thought leader linkedinYou don’t have to be a celebrity in your industry to work toward becoming a thought leader. Sure, there’s always someone who knows more than you do. Don’t let it scare you away from thought leadership. You know a lot. In fact, you know things that the more successful thought leaders in your industry don’t.

Why bother with thought leadership? Think about your competitors. How do you separate yourself from them? Thought leadership can do that. It provides exposure to your innovative ideas. As you share your ideas, your prospects get to know you. They’re more likely to remember you if you inspire, tell stories, or compel them to change. B2B companies especially benefit from thought leadership with their longer, more complicated buying cycle.

But what does it mean to be a thought leader? Search the web and you’ll get different answers. Here’s an insightful one from Daniel W. Rasmus:

“Thought leadership should also be an entry point to a relationship. Thought leadership should intrigue, challenge, and inspire even people already familiar with a company. It should help start a relationship where none exists, and it should enhance existing relationships.”

A thought leader is a person or business who shares forward-thinking viewpoints, takes a stand, and encounters dissenters. You can accomplish this anywhere: conferences, social networks, blogs, forums, and so on. Be sure to include LinkedIn in your thought leadership strategy. You can’t get much better than a social network for professionals.

This article will tell you how to take advantage of the best opportunities to provide thought leadership on LinkedIn.

The key to sharing your expertise is to be timely, relevant and progressive. Tell stories using real-life examples and you’ll have it made. Here are seven ways to achieve thought leadership on LinkedIn.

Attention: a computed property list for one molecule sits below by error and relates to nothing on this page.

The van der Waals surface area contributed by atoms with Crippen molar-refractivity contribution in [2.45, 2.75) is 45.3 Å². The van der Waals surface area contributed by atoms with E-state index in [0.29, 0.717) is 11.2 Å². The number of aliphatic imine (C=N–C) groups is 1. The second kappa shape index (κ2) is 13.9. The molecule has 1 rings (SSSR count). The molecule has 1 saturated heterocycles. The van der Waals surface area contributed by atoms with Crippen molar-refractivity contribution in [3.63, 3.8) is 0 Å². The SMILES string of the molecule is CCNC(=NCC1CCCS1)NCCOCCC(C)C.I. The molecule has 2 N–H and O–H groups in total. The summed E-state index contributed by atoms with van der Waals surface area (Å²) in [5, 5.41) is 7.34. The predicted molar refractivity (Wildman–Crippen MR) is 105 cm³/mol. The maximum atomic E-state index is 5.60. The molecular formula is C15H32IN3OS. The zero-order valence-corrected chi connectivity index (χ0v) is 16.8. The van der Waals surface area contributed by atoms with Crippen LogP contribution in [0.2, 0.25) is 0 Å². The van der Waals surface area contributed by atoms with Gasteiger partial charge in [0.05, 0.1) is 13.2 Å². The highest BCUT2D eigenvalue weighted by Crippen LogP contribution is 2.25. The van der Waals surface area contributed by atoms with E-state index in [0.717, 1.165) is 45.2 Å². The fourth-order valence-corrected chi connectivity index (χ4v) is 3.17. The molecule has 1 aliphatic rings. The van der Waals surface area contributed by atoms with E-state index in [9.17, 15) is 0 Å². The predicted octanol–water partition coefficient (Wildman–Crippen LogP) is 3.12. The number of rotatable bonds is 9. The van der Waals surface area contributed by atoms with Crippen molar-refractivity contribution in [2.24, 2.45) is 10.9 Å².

1. Publish blog posts: Your company’s website may have a blog. Still, you’ll want to write blog posts on LinkedIn as it’ll show up high on search engine results. The fact the content appears on LinkedIn gives it a big boost. A valuable post would be based on interviews with industry leaders, connectors, and influencers. They’ll most likely publicize the post and it could go viral.

2. Post status updates: Share industry news, link to deep-dive articles and guides, provide tips, and ask questions.

3. Participate in Groups: Answer questions without any sales spiel. This enhances your credibility to help you build relationships on LinkedIn. You can also pose questions that get people thinking and start interesting conversations. The questions you ask can make as big an impression, if not more, as your answers.

4. Respond to others: Respond to status updates, Group posts, and blog posts. People appreciate being heard and acknowledged.

5. Share other people’s posts: The simple act of sharing earns Brownie points with the person who originally posted the update and puts you in top of mind with them and those who catch your share.

6. Add media to your profile: You can add documents, photos, links to external resources, videos and presentations. If you give a speech or presentation at a professional event, get it recorded and have someone take photos. Documents can be white papers, case studies, articles and other useful tidbits. Do podcasts or webinars? Include those too. Mentioned in an online article, link to it.

7. Send messages: When you come across something of interest to a prospect, share that in a private message. The prospect will appreciate the thoughtfulness and you gain credibility, which increases chances of being remembered when the prospect needs your company.

Now that you know where to post your thought leadership, go give away your ideas. Don’t worry about sharing your secrets. Many companies won’t have the energy and resources execute them. Instead, they’ll go to someone whose ideas mesh with their company’s goals and can do the job well.

What other ways can you use LinkedIn for thought leadership?

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